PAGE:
At that time, travel agents said that, ideally, the vessel should have run between Chennai and Colombo, as Tuticorin was way out of the main centre of activity in TN. As regards MV Express, the feeling is that it will make financial sense if Colombo is also included in the itinerary, as suggested by many travellers. Tourists will have a lot more to do in the capital city than in way out places like KKS, Trincomalee or Hambantota, trade sources said.

Tourism sector professionals in Colombo also said that the facilities in KKS, Trincomalee and Hambantota ports are still rudimentary (apart from the new terminal at KKS) and as such, it is difficult to generate clientele who will come back for a second round, or motivate others to take the trip. It would have been better if adequate infrastructure had been put up prior to the launching of the service, they said.

Trade circles note that unlike Scotia Prince, MV Empress is exclusively for passengers. In the context of the earlier failure of Scotia Prince to attract rich clientele, trade circles wonder if the new venture will succeed especially when there is no room for cargo. A good part of the travellers from India to Sri Lanka are traders, it is pointed out.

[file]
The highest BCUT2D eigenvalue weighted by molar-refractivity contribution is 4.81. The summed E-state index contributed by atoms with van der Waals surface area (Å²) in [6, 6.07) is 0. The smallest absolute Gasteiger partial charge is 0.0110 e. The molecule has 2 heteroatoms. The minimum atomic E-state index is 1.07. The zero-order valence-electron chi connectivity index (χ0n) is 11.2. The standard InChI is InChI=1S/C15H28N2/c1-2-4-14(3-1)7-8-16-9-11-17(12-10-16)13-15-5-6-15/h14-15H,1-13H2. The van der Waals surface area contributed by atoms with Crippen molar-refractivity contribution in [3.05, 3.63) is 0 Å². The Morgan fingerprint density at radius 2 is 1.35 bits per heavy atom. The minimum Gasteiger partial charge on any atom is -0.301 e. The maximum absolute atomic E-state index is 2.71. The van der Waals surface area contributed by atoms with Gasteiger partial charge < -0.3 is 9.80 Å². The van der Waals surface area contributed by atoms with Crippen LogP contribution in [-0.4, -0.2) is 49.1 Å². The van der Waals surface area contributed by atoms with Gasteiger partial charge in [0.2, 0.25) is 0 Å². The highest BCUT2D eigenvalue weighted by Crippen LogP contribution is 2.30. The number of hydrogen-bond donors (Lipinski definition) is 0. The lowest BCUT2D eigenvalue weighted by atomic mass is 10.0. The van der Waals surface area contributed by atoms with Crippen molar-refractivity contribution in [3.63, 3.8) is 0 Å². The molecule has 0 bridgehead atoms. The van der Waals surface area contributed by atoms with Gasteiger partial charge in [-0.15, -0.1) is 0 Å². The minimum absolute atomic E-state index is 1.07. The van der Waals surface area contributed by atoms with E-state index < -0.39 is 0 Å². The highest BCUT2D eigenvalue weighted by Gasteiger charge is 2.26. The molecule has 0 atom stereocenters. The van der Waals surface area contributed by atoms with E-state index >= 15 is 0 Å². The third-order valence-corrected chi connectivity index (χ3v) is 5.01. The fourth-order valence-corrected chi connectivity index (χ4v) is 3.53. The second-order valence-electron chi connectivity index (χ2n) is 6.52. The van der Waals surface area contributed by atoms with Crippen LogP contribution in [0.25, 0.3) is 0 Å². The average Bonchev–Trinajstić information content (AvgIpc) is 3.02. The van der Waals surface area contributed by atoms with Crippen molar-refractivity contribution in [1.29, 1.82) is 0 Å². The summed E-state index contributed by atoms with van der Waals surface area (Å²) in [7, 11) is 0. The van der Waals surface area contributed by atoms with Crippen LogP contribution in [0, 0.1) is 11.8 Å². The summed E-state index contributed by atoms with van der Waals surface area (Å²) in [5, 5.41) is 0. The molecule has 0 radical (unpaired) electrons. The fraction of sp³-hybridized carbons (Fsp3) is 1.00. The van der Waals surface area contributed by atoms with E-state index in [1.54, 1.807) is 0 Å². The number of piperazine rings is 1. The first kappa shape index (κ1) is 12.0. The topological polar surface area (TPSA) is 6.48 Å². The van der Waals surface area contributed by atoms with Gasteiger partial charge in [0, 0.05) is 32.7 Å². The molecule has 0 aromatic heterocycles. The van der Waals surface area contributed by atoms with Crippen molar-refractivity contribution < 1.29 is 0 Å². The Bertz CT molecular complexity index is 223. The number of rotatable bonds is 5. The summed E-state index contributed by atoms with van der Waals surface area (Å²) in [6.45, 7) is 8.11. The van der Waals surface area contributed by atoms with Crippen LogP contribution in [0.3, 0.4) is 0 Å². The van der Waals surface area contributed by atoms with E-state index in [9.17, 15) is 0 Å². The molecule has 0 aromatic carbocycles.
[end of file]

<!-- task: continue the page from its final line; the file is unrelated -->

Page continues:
Another flaw in the venture is that it serves only Indians coming to Sri Lanka and not Sri Lankans wanting to go to India. “A person from Sri Lanka wanting to use MV Empress would have to reach Hambantota first. At Chennai he or she has to wait until the next sailing date or take a flight back to Sri Lanka,” they said.

Trade circles said that those in charge of the venture are under pressure to make it a success, and that too, within a tight timeframe. Hence the high voltage publicity campaign in India and also the cut rates.

If it succeeds, it could be a precursor to resume the lower-priced ferry service between the two countries, which was stopped once the war intensified in 1983. It could also attract the Singapore-based cruise operators to both India and Sri Lanka.